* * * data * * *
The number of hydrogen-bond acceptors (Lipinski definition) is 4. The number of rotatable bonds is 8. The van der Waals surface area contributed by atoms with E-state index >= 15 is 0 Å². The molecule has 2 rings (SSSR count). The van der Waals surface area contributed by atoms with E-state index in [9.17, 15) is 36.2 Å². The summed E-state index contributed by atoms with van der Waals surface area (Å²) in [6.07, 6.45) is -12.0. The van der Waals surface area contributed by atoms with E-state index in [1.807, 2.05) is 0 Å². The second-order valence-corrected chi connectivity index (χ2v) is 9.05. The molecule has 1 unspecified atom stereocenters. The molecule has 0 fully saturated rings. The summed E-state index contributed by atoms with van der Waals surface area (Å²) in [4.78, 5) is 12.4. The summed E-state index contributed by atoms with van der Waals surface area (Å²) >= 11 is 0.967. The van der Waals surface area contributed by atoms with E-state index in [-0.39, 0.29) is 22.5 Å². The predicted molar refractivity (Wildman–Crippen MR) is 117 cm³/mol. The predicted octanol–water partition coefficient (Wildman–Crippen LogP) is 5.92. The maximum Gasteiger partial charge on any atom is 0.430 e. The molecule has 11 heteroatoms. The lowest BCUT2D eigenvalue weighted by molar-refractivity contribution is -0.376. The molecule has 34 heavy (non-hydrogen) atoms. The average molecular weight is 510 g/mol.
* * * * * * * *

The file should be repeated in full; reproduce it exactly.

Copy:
The number of hydrogen-bond acceptors (Lipinski definition) is 4. The number of rotatable bonds is 8. The van der Waals surface area contributed by atoms with E-state index >= 15 is 0 Å². The molecule has 2 rings (SSSR count). The van der Waals surface area contributed by atoms with E-state index in [9.17, 15) is 36.2 Å². The summed E-state index contributed by atoms with van der Waals surface area (Å²) in [6.07, 6.45) is -12.0. The van der Waals surface area contributed by atoms with E-state index in [1.807, 2.05) is 0 Å². The second-order valence-corrected chi connectivity index (χ2v) is 9.05. The molecule has 1 unspecified atom stereocenters. The molecule has 0 fully saturated rings. The summed E-state index contributed by atoms with van der Waals surface area (Å²) in [4.78, 5) is 12.4. The summed E-state index contributed by atoms with van der Waals surface area (Å²) >= 11 is 0.967. The van der Waals surface area contributed by atoms with E-state index in [-0.39, 0.29) is 22.5 Å². The predicted molar refractivity (Wildman–Crippen MR) is 117 cm³/mol. The predicted octanol–water partition coefficient (Wildman–Crippen LogP) is 5.92. The maximum Gasteiger partial charge on any atom is 0.430 e. The molecule has 11 heteroatoms. The lowest BCUT2D eigenvalue weighted by molar-refractivity contribution is -0.376. The molecule has 34 heavy (non-hydrogen) atoms. The average molecular weight is 510 g/mol.